Webs of Care: Families and Communities in India

Wednesday, 18 July 2018: 08:30
Oral Presentation
Nandini GHOSH, Institute of Development Studies Kolkata, India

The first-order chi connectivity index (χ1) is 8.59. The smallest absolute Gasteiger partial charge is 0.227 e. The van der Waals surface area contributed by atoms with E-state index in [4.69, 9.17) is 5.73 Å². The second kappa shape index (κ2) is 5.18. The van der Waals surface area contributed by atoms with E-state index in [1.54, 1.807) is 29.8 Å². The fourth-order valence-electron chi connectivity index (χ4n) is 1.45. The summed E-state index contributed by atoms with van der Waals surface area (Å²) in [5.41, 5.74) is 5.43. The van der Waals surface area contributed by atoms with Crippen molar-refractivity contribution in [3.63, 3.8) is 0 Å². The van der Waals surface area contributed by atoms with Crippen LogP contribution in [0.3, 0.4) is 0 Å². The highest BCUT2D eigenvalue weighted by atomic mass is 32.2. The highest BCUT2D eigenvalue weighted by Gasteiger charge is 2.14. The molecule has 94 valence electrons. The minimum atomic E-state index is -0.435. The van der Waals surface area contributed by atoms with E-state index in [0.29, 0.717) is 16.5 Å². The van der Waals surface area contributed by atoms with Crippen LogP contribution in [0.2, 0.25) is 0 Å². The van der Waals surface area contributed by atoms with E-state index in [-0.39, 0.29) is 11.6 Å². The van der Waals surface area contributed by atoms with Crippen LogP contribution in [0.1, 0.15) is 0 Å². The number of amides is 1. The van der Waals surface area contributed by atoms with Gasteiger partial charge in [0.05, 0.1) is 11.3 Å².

Disability as often been interpreted as physical, cognitive, or emotional impairment that impedes one’s ability to navigate their social world and relationships, or participate fully in society. Non inclusive social arrangements almost always locate the responsibility for addressing the impairment in the individual having the disability and his/her family, instead of exploring communitarian and state. The overwhelming majority of individuals with disabilities live in family settings and thus disability, by default, becomes a personal and family “problem”, which involves learning to manage the life challenges that having a disability can bring. Problematising familial experiences in terms of how families negotiate disability or impairment, leads to exploring caring as a process that complex negotiations of interpersonal relationships. Feminist theory has highlighted the significance of gender in the process of caring, as traditionally care needs have been met within families and communities, mostly by women, through labour that has remained largely unpaid. This paper will explore the ways in which families of children with a range of impairments negotiate care and other relationships within a largely normative social framework. Through case studies of disabled children and their families in villages of West Bengal, Jharkhand and Odisha in India, this paper seeks to reveal the emotional and physical labour of women, enhanced by the affective bonds of empathy, responsiveness, and attention to the needs of the impaired child to interrogate the complex phenomena of care-giving and caring.